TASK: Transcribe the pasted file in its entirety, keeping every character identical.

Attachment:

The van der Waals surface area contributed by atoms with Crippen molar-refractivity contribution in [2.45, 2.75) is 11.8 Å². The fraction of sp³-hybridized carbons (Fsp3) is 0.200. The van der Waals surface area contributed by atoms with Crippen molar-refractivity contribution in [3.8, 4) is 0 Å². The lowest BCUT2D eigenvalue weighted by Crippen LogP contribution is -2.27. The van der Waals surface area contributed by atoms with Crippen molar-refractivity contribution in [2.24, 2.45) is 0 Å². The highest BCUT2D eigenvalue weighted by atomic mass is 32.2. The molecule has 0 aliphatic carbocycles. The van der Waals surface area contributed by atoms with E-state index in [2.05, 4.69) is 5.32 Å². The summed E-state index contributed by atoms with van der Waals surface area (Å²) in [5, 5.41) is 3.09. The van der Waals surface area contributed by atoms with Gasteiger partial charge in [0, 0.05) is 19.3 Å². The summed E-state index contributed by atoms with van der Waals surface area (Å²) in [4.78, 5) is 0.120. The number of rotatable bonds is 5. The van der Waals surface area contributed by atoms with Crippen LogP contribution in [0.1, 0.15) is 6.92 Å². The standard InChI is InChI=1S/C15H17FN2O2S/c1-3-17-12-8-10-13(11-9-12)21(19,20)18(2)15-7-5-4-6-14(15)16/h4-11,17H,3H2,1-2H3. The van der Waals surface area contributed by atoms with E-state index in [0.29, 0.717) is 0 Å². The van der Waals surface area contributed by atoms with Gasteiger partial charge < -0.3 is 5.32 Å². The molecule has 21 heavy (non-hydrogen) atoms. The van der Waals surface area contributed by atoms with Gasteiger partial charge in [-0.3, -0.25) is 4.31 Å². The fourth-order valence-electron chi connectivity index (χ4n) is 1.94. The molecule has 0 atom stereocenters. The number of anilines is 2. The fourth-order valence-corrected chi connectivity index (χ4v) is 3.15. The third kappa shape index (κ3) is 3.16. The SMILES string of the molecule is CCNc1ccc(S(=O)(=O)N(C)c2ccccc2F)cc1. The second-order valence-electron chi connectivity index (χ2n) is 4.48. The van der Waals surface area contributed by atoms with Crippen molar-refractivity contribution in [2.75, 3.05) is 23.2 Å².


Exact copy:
The van der Waals surface area contributed by atoms with Crippen molar-refractivity contribution in [2.45, 2.75) is 11.8 Å². The fraction of sp³-hybridized carbons (Fsp3) is 0.200. The van der Waals surface area contributed by atoms with Crippen molar-refractivity contribution in [3.8, 4) is 0 Å². The lowest BCUT2D eigenvalue weighted by Crippen LogP contribution is -2.27. The van der Waals surface area contributed by atoms with Crippen molar-refractivity contribution in [2.24, 2.45) is 0 Å². The highest BCUT2D eigenvalue weighted by atomic mass is 32.2. The molecule has 0 aliphatic carbocycles. The van der Waals surface area contributed by atoms with E-state index in [2.05, 4.69) is 5.32 Å². The summed E-state index contributed by atoms with van der Waals surface area (Å²) in [5, 5.41) is 3.09. The van der Waals surface area contributed by atoms with Gasteiger partial charge in [0, 0.05) is 19.3 Å². The summed E-state index contributed by atoms with van der Waals surface area (Å²) in [4.78, 5) is 0.120. The number of rotatable bonds is 5. The van der Waals surface area contributed by atoms with Crippen LogP contribution in [0.1, 0.15) is 6.92 Å². The standard InChI is InChI=1S/C15H17FN2O2S/c1-3-17-12-8-10-13(11-9-12)21(19,20)18(2)15-7-5-4-6-14(15)16/h4-11,17H,3H2,1-2H3. The van der Waals surface area contributed by atoms with E-state index in [0.29, 0.717) is 0 Å². The van der Waals surface area contributed by atoms with Gasteiger partial charge < -0.3 is 5.32 Å². The molecule has 21 heavy (non-hydrogen) atoms. The van der Waals surface area contributed by atoms with Gasteiger partial charge in [-0.3, -0.25) is 4.31 Å². The fourth-order valence-electron chi connectivity index (χ4n) is 1.94. The molecule has 0 atom stereocenters. The number of anilines is 2. The fourth-order valence-corrected chi connectivity index (χ4v) is 3.15. The third kappa shape index (κ3) is 3.16. The SMILES string of the molecule is CCNc1ccc(S(=O)(=O)N(C)c2ccccc2F)cc1. The second-order valence-electron chi connectivity index (χ2n) is 4.48. The van der Waals surface area contributed by atoms with Crippen molar-refractivity contribution in [2.75, 3.05) is 23.2 Å².